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Review of Options to Reduce Feedstuff Supply Variability in Australia

Project start date: 01 January 2000
Project end date: 01 November 2003
Publication date: 01 November 2003
Project status: Completed
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This study examines options available to livestock end users to reduce the impact of recurrent feedstuff supply shortages in Australia. Feedgrains fulfil the majority intensive livestock industries feedstuff requirements. The amount of feedgrain available to industry is dependent upon a number of factors including climatic variability, export commitments and increasing domestic demand not only by the intensive livestock industry but also by other grain users. These factors contribute to recurrent periods of acute regional feedgrain shortages and lead to grain price instability.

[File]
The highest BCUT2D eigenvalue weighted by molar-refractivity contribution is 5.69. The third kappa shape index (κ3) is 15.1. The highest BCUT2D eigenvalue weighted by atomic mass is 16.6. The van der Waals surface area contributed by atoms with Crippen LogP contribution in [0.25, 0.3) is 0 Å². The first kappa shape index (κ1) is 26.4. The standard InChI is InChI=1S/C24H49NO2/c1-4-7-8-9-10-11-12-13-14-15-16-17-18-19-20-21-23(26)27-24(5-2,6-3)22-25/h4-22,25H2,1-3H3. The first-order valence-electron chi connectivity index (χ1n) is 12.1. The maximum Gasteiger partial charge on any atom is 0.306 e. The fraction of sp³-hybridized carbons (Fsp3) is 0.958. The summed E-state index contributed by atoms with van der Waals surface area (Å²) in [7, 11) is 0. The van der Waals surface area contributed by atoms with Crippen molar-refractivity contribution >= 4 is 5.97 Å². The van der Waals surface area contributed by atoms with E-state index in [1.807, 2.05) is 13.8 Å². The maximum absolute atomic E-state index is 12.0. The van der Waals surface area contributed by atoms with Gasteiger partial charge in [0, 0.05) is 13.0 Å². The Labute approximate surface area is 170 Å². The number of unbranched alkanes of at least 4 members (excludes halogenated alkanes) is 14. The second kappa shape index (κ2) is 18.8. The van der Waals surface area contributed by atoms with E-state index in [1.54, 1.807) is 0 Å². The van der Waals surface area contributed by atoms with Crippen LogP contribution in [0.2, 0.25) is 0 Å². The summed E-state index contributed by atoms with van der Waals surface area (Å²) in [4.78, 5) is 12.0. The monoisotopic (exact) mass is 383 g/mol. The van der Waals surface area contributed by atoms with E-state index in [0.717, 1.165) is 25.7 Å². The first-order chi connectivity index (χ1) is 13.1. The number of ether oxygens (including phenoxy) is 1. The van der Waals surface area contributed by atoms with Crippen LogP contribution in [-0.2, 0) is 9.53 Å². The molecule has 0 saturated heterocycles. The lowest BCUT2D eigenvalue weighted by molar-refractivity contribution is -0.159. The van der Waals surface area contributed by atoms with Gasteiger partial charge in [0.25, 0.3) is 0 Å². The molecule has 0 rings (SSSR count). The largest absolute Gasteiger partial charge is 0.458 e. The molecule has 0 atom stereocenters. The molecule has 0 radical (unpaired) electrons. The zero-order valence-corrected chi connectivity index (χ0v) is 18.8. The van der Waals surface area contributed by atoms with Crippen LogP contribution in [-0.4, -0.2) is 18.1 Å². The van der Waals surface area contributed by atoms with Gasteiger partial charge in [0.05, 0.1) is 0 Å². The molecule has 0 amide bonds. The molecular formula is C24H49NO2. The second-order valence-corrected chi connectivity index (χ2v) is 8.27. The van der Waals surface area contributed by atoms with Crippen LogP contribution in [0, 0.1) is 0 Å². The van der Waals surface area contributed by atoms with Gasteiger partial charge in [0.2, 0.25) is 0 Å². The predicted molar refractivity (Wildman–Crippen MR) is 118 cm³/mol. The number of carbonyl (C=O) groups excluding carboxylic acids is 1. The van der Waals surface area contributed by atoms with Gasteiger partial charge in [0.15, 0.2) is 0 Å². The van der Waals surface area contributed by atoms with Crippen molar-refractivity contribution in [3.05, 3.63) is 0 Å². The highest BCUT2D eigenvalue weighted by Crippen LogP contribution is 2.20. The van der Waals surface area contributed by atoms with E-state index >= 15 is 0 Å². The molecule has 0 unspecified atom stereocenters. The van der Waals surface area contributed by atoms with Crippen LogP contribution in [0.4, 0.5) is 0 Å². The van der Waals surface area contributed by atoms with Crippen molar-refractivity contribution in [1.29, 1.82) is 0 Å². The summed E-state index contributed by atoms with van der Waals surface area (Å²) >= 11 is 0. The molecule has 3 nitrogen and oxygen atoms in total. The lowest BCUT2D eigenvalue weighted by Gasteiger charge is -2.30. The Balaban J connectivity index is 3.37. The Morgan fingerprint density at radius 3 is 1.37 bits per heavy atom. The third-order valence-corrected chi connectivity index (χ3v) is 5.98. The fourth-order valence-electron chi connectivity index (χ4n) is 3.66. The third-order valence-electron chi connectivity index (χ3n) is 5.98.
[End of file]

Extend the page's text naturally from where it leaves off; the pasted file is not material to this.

The opportunity to increase the domestic availability of feedgrains is curtailed by current quarantine policies, which prohibit the importation of untreated feedgrain for inland usage. The bulk of feedgrain demand is from livestock industries located in inland regions. The only supply side option for feedgrain dependent users under current quarantine policies is the approved treatment of imported grains to ensure that pest/disease/weed infestation potential is reduced to levels approved by quarantine authorities (Biosecurity Australia).

More information

Project manager: Des Rinehart
Primary researcher: Macarthur Agribusiness; Rural Action Pty Ltd